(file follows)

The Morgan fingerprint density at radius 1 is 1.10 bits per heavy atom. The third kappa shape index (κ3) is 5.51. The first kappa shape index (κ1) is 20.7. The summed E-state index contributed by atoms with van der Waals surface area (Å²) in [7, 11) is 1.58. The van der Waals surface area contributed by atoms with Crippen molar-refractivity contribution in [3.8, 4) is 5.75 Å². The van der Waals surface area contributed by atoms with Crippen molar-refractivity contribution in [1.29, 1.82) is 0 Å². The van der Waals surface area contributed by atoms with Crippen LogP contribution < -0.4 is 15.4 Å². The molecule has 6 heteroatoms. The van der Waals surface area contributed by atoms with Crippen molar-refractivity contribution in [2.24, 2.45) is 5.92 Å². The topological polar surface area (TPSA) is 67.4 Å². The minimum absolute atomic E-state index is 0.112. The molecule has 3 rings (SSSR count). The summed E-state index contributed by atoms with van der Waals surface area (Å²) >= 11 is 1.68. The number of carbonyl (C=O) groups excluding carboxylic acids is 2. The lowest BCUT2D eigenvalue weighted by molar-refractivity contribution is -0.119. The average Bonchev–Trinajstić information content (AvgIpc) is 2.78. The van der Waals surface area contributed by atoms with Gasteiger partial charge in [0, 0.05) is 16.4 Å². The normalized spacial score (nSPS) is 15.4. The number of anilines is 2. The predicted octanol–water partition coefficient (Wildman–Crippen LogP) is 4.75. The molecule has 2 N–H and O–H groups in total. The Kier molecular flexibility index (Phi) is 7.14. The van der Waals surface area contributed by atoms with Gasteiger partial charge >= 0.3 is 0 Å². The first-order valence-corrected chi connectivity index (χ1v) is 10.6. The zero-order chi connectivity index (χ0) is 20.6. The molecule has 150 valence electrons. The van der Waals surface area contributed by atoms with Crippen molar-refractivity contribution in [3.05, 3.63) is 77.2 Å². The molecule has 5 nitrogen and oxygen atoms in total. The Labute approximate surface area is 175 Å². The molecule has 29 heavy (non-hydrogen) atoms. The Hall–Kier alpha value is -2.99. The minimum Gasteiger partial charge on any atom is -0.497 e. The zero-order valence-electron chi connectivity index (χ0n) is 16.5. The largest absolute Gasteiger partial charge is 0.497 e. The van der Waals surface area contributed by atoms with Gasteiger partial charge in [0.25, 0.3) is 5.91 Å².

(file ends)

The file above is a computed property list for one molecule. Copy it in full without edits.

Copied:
The Morgan fingerprint density at radius 1 is 1.10 bits per heavy atom. The third kappa shape index (κ3) is 5.51. The first kappa shape index (κ1) is 20.7. The summed E-state index contributed by atoms with van der Waals surface area (Å²) in [7, 11) is 1.58. The van der Waals surface area contributed by atoms with Crippen molar-refractivity contribution in [3.8, 4) is 5.75 Å². The van der Waals surface area contributed by atoms with Crippen molar-refractivity contribution in [1.29, 1.82) is 0 Å². The van der Waals surface area contributed by atoms with Crippen LogP contribution < -0.4 is 15.4 Å². The molecule has 6 heteroatoms. The van der Waals surface area contributed by atoms with Crippen molar-refractivity contribution in [2.24, 2.45) is 5.92 Å². The topological polar surface area (TPSA) is 67.4 Å². The minimum absolute atomic E-state index is 0.112. The molecule has 3 rings (SSSR count). The summed E-state index contributed by atoms with van der Waals surface area (Å²) >= 11 is 1.68. The number of carbonyl (C=O) groups excluding carboxylic acids is 2. The lowest BCUT2D eigenvalue weighted by molar-refractivity contribution is -0.119. The average Bonchev–Trinajstić information content (AvgIpc) is 2.78. The van der Waals surface area contributed by atoms with Gasteiger partial charge in [0, 0.05) is 16.4 Å². The normalized spacial score (nSPS) is 15.4. The number of anilines is 2. The predicted octanol–water partition coefficient (Wildman–Crippen LogP) is 4.75. The molecule has 2 N–H and O–H groups in total. The Kier molecular flexibility index (Phi) is 7.14. The van der Waals surface area contributed by atoms with Gasteiger partial charge >= 0.3 is 0 Å². The first-order valence-corrected chi connectivity index (χ1v) is 10.6. The zero-order chi connectivity index (χ0) is 20.6. The molecule has 150 valence electrons. The van der Waals surface area contributed by atoms with Crippen molar-refractivity contribution in [3.05, 3.63) is 77.2 Å². The molecule has 5 nitrogen and oxygen atoms in total. The Labute approximate surface area is 175 Å². The molecule has 29 heavy (non-hydrogen) atoms. The Hall–Kier alpha value is -2.99. The minimum Gasteiger partial charge on any atom is -0.497 e. The zero-order valence-electron chi connectivity index (χ0n) is 16.5. The largest absolute Gasteiger partial charge is 0.497 e. The van der Waals surface area contributed by atoms with Gasteiger partial charge in [0.25, 0.3) is 5.91 Å².